• In a related area, recognize that many of our best students, particularly the ones with a genuine entrepreneurial bent, will not graduate as scheduled, if ever. They’ll create or join startups while they have the passion and energy, and we should encourage them to try.
  • Appreciate our graduates no matter where their careers have taken them. If we understand that journalism education is a valuable step into any number of professions, we should not just celebrate the graduates who’ve gone on to fame (if not fortune) in journalism, but also those who’ve made marks in other fields.
  • Persuade the president (or chancellor or whatever the title) and trustees of the university that every student on the campus should learn journalism principles and skills before graduating, preferably during freshman year. At State University of New York’s Stony Book campus, the journalism school has been given a special mandate of exactly this kind. Howard Schneider, a former newspaper journalist who now is dean of Stony Brook’s journalism school, won foundation funding to bring news literacy into the university’s broader community, not just those enrolled in journalism courses.
  • Create a program of the same kind for people in the community, starting with teachers. Our goal would be to help schools across our geographical area bring mediactivism to every level of education—not just college, but also grade, middle, and high school. We would offer workshops, conferences and online training.
  • Offer that program, or one like it, to concerned parents who feel overwhelmed by the media deluge themselves, to help turn them into better media consumers and to give them ways to help their children.
  • Keep what we now call public relations as part of the mission, but move it into a separate program. Call it “Persuasion,” and include marketing and other kinds of non-journalistic advocacy in this category. As we recognize that the lines are blurring, sometimes uncomfortably, we’ll require all journalism students to learn the techniques of persuasion. But Persuasion majors would conversely be steeped in the principles of honorable media creation.
  • Provide for-fee training to communicators who work in major local institutions, such as PR and marketing folks from private companies, governmental organizations, and others. If they could be persuaded that the principles matter, they might offer the public less BS and more reality, and we’d all be better off for the exercise.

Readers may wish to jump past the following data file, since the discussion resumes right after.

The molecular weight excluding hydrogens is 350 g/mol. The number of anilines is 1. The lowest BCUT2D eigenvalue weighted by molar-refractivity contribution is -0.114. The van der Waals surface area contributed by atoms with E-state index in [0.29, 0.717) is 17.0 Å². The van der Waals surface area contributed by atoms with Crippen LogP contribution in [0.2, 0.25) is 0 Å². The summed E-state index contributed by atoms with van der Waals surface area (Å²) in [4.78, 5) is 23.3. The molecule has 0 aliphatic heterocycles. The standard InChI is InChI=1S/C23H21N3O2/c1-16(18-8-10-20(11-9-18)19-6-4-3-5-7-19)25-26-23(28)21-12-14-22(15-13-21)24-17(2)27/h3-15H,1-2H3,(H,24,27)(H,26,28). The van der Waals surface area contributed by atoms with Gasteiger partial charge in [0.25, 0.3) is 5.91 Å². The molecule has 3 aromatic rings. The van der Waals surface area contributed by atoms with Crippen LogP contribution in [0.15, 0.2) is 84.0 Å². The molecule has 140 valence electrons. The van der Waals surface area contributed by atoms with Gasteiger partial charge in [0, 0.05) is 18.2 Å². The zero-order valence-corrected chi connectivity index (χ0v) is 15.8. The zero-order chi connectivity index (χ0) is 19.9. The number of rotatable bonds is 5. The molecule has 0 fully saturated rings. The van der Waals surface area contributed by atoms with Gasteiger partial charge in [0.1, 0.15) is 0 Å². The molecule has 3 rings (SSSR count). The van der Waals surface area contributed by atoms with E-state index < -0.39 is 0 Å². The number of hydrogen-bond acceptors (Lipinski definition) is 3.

• Enlist another vital player in the effort to help people appreciate the value of solid, ethical journalism: local media of all kinds, not just traditional media. Of course, as noted earlier, they should be making this a core part of their missions, given that their own credibility would rise if they helped people understand the principles and process of quality journalism. But we’d very much want to work with local new media organizations and individuals, too.
  • Advise and train citizen journalists to understand and apply the principles and best practices. They are going to be an essential part of the local journalism ecosystem, and we should reach out to show them how we can help.
  • Augment local media with our own journalism. We train students to do journalism, after all, and their work should be widely available in the community, particularly when it fills in gaps left by the shrinking traditional media. At Arizona State, the Cronkite News Service provides all kinds of coverage of topics the local news organizations rarely cover, making our students’ work available to those organizations. Soon, we’ll be publishing it ourselves on our own website.

All this suggests a considerably broader mission for journalism schools and programs than the one they’ve had in the past. It also suggests a huge opportunity for journalism schools. The need for this kind of training has never been greater. We’re not the only ones who can do it, but we may be among the best equipped.

Note: Seth Lewis at the Nieman Journalism Lab is looking for ideas in this space. He’s dead-on in wanting to see students come out of the experience with great flexibility, and his piece has already attracted some excellent comments.